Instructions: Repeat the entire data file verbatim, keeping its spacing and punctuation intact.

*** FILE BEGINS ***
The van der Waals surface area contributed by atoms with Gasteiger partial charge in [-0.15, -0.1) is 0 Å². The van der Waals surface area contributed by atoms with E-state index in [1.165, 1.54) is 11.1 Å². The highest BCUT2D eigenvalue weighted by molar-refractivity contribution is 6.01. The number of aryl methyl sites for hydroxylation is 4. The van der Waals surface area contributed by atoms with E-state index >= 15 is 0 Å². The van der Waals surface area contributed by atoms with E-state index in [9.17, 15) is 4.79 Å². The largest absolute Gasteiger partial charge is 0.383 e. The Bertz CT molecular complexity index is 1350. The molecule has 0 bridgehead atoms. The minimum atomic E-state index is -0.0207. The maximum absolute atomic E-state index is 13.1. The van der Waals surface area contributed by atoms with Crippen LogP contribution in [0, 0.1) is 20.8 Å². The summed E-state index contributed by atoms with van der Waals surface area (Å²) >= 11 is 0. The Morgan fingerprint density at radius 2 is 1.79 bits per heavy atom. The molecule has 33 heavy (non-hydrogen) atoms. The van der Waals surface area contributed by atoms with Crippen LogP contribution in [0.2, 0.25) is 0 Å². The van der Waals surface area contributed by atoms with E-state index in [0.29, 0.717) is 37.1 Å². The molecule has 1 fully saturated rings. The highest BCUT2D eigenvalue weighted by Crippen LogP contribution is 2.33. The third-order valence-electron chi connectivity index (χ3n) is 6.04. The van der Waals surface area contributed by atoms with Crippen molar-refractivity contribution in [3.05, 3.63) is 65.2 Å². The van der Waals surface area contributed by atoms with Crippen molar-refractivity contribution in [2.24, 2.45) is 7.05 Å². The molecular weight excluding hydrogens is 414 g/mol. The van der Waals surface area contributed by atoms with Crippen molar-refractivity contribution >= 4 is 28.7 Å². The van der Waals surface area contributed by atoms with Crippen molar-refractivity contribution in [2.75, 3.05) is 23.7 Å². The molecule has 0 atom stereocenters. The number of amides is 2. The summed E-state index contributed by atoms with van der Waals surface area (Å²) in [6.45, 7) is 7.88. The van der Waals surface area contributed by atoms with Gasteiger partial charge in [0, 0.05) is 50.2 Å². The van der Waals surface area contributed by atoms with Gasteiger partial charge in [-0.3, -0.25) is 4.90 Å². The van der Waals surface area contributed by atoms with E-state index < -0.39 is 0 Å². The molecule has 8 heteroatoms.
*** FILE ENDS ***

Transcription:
The van der Waals surface area contributed by atoms with Gasteiger partial charge in [-0.15, -0.1) is 0 Å². The van der Waals surface area contributed by atoms with E-state index in [1.165, 1.54) is 11.1 Å². The highest BCUT2D eigenvalue weighted by molar-refractivity contribution is 6.01. The number of aryl methyl sites for hydroxylation is 4. The van der Waals surface area contributed by atoms with E-state index >= 15 is 0 Å². The van der Waals surface area contributed by atoms with E-state index in [9.17, 15) is 4.79 Å². The largest absolute Gasteiger partial charge is 0.383 e. The Bertz CT molecular complexity index is 1350. The molecule has 0 bridgehead atoms. The minimum atomic E-state index is -0.0207. The maximum absolute atomic E-state index is 13.1. The van der Waals surface area contributed by atoms with Crippen LogP contribution in [0, 0.1) is 20.8 Å². The summed E-state index contributed by atoms with van der Waals surface area (Å²) >= 11 is 0. The Morgan fingerprint density at radius 2 is 1.79 bits per heavy atom. The molecule has 33 heavy (non-hydrogen) atoms. The van der Waals surface area contributed by atoms with Crippen LogP contribution in [0.2, 0.25) is 0 Å². The van der Waals surface area contributed by atoms with E-state index in [0.29, 0.717) is 37.1 Å². The molecule has 1 fully saturated rings. The highest BCUT2D eigenvalue weighted by Crippen LogP contribution is 2.33. The third-order valence-electron chi connectivity index (χ3n) is 6.04. The van der Waals surface area contributed by atoms with Crippen molar-refractivity contribution in [3.05, 3.63) is 65.2 Å². The van der Waals surface area contributed by atoms with Crippen molar-refractivity contribution in [2.24, 2.45) is 7.05 Å². The molecular weight excluding hydrogens is 414 g/mol. The van der Waals surface area contributed by atoms with Crippen molar-refractivity contribution >= 4 is 28.7 Å². The van der Waals surface area contributed by atoms with Crippen molar-refractivity contribution in [2.75, 3.05) is 23.7 Å². The molecule has 0 atom stereocenters. The number of amides is 2. The summed E-state index contributed by atoms with van der Waals surface area (Å²) in [6.45, 7) is 7.88. The van der Waals surface area contributed by atoms with Gasteiger partial charge in [0, 0.05) is 50.2 Å². The van der Waals surface area contributed by atoms with Gasteiger partial charge in [-0.3, -0.25) is 4.90 Å². The van der Waals surface area contributed by atoms with E-state index < -0.39 is 0 Å². The molecule has 8 heteroatoms.